A Vancouver provincial court judge described a Victoria man’s unrelenting barrage of anti-Semitic, homophobic and threatening attacks on Vancouver lawyer Paul Sprackman as "despicable" Dec. 6.
Judge Roger Cutler sentenced Craig Millian Majorki, 45, to time served and two years' probation after he pleaded guilty to three counts of criminal harassment and for spitting on a Saanich police officer trying to arrest him amid a torrent of “profane, derisive, homophobic and racist comments.”
The man, who has been ill much of his life and has endured more than 100 surgeries, was credited 32 days in jail before the pleas were entered. He attended court via video from his parents’ Victoria home.
But for mitigating circumstances, Cutler said the “abhorrent actions” and resulting trauma could attract “a lengthy period of incarceration.”
The judge warned Majorki he would go to jail if there is a next time.
“I hope you're finding some means to control your volatility,” Cutler said.
The attacks on the family
Sprackman had been Majorki’s lawyer on other matters, the court heard, and the abuse began after he withdrew.
Between September 2020 and February 2021, Sprackman received more than 200 threatening emails from Majorki. The phone would ring at all hours of the night; it got to the point where the family had to unplug their phones, leaving them in fear of not getting calls about elderly relatives.
Majorki went as far as unearthing wife Jodi's work number and using it to harass the family, the court heard.
Majorki further targeted Sprackman though Instagram and Facebook posts. In the latter situation, Majorki posted images of Nazi concentration camps. The judge was told Sprackman's family lost relatives in the Holocaust.
Majorki also posted bad reviews of Sprackman online, a situation the lawyer said has damaged his law practice and income.
Majorki further falsely claimed online that Sprackman’s wife was having an affair and the lawyer had an inappropriate relationship with his daughter.
The court also heard Majorki had used a website to make prank calls to Sprackman.
Victim impact statements
In a victim impact statement, Sprackman detailed “the carnage his behaviour created.” He called the attacks “relentless,” done from afar by a keyboard warrior.”
Cutler agreed, saying the attacks were made “in the most cowardly way.”
“He set about to attack the things that were most important to me,” Sprackman said.
In her victim impact statement, Jodi noted Majorki called when her mother passed away.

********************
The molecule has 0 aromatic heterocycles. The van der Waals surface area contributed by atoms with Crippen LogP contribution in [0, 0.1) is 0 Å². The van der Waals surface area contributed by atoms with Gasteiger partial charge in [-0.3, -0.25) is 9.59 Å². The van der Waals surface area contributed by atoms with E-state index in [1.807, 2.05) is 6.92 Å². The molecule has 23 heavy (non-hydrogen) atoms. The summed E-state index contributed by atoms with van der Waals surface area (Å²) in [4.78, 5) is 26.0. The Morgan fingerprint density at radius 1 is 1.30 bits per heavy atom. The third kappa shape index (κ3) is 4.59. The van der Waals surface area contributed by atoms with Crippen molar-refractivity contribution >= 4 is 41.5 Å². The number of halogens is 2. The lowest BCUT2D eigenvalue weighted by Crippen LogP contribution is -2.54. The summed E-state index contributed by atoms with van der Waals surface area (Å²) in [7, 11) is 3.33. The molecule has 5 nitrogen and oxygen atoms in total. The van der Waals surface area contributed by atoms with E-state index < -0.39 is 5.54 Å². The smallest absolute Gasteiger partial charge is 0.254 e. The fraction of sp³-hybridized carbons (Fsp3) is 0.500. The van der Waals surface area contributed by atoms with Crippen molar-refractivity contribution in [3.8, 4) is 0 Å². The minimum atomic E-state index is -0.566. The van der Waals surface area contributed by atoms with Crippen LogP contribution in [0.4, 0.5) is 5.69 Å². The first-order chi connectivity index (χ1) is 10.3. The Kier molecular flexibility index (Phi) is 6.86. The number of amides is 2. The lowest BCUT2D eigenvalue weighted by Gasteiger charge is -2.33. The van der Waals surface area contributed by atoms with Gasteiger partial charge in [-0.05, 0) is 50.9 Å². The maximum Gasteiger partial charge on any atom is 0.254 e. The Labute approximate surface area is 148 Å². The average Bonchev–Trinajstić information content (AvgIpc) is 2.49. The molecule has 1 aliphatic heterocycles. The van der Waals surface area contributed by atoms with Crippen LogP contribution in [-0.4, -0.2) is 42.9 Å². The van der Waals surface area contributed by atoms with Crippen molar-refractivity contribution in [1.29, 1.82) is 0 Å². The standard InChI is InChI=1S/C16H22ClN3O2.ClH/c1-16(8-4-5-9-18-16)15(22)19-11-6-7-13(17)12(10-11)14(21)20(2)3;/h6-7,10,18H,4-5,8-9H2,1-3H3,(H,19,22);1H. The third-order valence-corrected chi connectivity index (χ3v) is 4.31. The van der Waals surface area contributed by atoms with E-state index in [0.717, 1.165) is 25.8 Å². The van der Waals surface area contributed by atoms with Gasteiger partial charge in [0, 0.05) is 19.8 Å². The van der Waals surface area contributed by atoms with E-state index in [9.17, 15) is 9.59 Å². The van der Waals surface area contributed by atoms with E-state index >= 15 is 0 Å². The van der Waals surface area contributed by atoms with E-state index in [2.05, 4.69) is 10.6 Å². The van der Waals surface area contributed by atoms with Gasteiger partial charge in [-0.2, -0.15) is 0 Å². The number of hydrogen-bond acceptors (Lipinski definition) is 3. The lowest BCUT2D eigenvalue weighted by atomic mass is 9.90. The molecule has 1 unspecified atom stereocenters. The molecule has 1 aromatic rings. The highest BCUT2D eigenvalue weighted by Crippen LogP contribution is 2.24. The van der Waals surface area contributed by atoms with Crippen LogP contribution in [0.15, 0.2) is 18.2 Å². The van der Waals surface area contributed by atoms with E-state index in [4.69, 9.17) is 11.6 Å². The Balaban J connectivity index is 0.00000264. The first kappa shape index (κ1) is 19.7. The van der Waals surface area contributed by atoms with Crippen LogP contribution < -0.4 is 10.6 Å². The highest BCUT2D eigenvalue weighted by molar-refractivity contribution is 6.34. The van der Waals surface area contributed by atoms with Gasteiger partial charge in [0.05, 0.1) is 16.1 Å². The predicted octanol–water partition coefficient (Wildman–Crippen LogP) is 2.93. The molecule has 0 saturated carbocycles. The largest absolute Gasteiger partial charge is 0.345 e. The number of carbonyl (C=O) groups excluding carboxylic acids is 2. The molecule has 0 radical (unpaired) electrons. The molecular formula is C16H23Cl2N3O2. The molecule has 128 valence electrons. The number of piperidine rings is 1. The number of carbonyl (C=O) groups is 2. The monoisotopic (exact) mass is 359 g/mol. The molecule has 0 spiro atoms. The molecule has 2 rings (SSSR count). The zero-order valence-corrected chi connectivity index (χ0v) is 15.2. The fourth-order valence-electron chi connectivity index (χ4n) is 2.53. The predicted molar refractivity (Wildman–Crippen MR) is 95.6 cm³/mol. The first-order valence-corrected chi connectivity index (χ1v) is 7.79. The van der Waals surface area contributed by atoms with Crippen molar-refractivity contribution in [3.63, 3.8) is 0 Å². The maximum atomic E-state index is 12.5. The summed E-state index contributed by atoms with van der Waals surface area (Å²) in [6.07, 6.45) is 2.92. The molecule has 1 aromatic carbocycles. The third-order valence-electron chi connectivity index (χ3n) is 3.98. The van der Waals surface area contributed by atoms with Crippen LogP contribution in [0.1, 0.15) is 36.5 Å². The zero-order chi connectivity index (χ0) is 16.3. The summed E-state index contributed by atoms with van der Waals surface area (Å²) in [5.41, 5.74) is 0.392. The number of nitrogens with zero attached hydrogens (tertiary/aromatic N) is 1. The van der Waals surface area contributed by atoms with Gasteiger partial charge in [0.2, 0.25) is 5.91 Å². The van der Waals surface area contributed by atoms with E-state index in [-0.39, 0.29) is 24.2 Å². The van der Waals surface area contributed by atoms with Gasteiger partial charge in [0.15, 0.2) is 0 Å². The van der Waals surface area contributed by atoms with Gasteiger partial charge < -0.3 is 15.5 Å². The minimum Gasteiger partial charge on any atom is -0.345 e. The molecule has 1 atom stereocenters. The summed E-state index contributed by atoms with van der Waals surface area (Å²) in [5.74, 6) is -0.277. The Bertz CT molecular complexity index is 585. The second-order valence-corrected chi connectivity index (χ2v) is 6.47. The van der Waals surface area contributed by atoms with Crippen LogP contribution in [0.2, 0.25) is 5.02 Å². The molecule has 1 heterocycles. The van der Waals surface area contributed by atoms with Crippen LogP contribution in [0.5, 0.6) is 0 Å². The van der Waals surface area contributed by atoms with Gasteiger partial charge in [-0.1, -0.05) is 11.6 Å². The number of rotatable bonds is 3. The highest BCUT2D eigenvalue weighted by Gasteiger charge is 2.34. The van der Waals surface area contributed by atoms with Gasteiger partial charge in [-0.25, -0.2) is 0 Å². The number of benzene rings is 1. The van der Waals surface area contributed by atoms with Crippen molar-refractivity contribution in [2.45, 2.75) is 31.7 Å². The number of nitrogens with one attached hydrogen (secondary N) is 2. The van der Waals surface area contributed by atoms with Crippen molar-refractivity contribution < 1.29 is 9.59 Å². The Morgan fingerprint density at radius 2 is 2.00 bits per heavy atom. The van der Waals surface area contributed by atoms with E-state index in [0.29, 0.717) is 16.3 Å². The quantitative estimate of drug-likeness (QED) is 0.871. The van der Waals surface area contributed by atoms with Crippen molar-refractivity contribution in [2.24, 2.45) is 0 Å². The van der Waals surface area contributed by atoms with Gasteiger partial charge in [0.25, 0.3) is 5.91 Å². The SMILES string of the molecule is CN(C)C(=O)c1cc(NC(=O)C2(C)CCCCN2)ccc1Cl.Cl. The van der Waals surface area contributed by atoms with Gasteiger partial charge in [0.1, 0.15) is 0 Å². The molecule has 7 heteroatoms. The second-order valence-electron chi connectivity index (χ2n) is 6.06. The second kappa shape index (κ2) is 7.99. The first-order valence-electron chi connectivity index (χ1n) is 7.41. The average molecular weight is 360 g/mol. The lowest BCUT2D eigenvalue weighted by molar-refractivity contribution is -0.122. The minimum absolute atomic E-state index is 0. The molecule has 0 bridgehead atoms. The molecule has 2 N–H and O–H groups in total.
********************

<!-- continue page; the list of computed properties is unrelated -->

"'I'm glad that bitch kicked the bucket,'" she recalled Majorki saying on the phone. "[He] mocked me in the throes of my grief."
“It was a never-ending barrage,” she said, explaining calls to the landline would be followed by calls to a cell.
The family would “stay awake all night waiting for the next call,” she said. “It was all Craig Majorki, all the time.”
Jodi told the court the situation was a “very real reminder” of the dangers Jews continue to face.
Daughter Camille said in her victim impact statement she was disgusted and horrified by the attacks. She said it made her afraid to say she is Jewish.
“[He] has made me feel unsafe in my own home,” she said. “I feel angry and frustrated that he has been allowed to continue his behaviour with very littler consequences.”
Asked if he had anything to say, Majorki said, “I’m just very sorry.”
Majorki’s lawyer Troy Anderson said his client has apologized to Jodi and Camille.
“His quarrel was never with them,” he said.
Once Majorki heard the victim impact statements, Anderson said, the penny dropped for him that he had truly harmed innocent people.
“He has written and said horrible things,” the defence lawyer said. “When he feels he is not being listened to, he lashes out.”
Anderson said his client has had problems finding a psychiatrist to treat him.
“Mr. Majorki probably does need some psychiatric help,” he said. “It is well-nigh impossible to get people psychological or psychiatric help in this province.”
Part of Majorki’s conditions include being supervised by a parent when using a computer.
The judge said if Majorki sends one wrong tweet or Facebook post during that prohibition period, “the police are going to be at his door and he is going to be in a cell.”
Second lawyer attacked
Majorki was further put on a peace bond to protect Vancouver lawyer Chris Johnson.
Johnson and Majorki had been texting on a matter until it devolved into “a barrage of insulting messages,” Crown prosecutor Kevin Westell told Cutler.